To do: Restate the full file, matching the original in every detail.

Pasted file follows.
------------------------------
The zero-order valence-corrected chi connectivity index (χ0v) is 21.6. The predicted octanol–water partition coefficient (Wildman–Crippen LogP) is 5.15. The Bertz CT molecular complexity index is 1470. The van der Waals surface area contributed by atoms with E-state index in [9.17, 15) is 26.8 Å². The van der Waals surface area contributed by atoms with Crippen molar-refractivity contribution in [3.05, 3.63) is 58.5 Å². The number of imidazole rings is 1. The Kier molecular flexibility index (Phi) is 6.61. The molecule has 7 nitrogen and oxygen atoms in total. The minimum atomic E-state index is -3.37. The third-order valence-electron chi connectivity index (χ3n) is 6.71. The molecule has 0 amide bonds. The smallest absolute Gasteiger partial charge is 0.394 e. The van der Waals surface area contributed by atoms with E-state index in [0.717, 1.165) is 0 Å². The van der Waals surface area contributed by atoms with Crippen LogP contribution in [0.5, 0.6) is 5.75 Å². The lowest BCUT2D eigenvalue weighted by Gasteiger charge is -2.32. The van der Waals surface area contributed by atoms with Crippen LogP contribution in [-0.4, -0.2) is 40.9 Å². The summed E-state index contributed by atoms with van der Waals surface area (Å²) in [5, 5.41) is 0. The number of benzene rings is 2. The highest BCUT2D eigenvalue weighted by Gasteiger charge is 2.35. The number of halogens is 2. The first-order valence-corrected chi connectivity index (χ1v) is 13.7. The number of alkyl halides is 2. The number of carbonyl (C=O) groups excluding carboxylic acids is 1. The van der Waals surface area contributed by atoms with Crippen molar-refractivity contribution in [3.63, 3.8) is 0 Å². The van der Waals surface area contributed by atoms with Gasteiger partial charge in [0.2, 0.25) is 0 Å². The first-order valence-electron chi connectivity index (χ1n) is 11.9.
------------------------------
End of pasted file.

The zero-order valence-corrected chi connectivity index (χ0v) is 21.6. The predicted octanol–water partition coefficient (Wildman–Crippen LogP) is 5.15. The Bertz CT molecular complexity index is 1470. The van der Waals surface area contributed by atoms with E-state index in [9.17, 15) is 26.8 Å². The van der Waals surface area contributed by atoms with Crippen molar-refractivity contribution in [3.05, 3.63) is 58.5 Å². The number of imidazole rings is 1. The Kier molecular flexibility index (Phi) is 6.61. The molecule has 7 nitrogen and oxygen atoms in total. The minimum atomic E-state index is -3.37. The third-order valence-electron chi connectivity index (χ3n) is 6.71. The molecule has 0 amide bonds. The smallest absolute Gasteiger partial charge is 0.394 e. The van der Waals surface area contributed by atoms with E-state index in [0.717, 1.165) is 0 Å². The van der Waals surface area contributed by atoms with Crippen LogP contribution in [0.5, 0.6) is 5.75 Å². The lowest BCUT2D eigenvalue weighted by Gasteiger charge is -2.32. The van der Waals surface area contributed by atoms with Crippen LogP contribution in [-0.4, -0.2) is 40.9 Å². The summed E-state index contributed by atoms with van der Waals surface area (Å²) in [5, 5.41) is 0. The number of benzene rings is 2. The highest BCUT2D eigenvalue weighted by Gasteiger charge is 2.35. The number of halogens is 2. The first-order valence-corrected chi connectivity index (χ1v) is 13.7. The number of alkyl halides is 2. The number of carbonyl (C=O) groups excluding carboxylic acids is 1. The van der Waals surface area contributed by atoms with Crippen molar-refractivity contribution in [3.63, 3.8) is 0 Å². The van der Waals surface area contributed by atoms with Gasteiger partial charge in [0.2, 0.25) is 0 Å². The first-order valence-electron chi connectivity index (χ1n) is 11.9.